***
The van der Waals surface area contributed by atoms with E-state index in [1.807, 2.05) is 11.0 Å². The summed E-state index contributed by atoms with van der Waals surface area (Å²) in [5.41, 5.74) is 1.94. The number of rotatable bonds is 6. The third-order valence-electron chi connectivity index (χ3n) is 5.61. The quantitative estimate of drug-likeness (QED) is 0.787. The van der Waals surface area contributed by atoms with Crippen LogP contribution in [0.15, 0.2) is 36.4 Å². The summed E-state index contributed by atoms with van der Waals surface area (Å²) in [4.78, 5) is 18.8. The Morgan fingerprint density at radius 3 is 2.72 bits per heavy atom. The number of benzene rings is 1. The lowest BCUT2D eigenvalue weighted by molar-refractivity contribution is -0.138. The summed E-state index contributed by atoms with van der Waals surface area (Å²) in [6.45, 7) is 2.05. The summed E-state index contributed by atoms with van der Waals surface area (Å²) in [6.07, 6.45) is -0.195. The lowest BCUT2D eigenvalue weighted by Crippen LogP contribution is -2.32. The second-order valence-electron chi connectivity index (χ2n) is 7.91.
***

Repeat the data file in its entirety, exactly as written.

The van der Waals surface area contributed by atoms with E-state index in [1.807, 2.05) is 11.0 Å². The summed E-state index contributed by atoms with van der Waals surface area (Å²) in [5.41, 5.74) is 1.94. The number of rotatable bonds is 6. The third-order valence-electron chi connectivity index (χ3n) is 5.61. The quantitative estimate of drug-likeness (QED) is 0.787. The van der Waals surface area contributed by atoms with Crippen LogP contribution in [0.15, 0.2) is 36.4 Å². The summed E-state index contributed by atoms with van der Waals surface area (Å²) in [4.78, 5) is 18.8. The Morgan fingerprint density at radius 3 is 2.72 bits per heavy atom. The number of benzene rings is 1. The lowest BCUT2D eigenvalue weighted by molar-refractivity contribution is -0.138. The summed E-state index contributed by atoms with van der Waals surface area (Å²) in [6.45, 7) is 2.05. The summed E-state index contributed by atoms with van der Waals surface area (Å²) in [6.07, 6.45) is -0.195. The lowest BCUT2D eigenvalue weighted by Crippen LogP contribution is -2.32. The second-order valence-electron chi connectivity index (χ2n) is 7.91.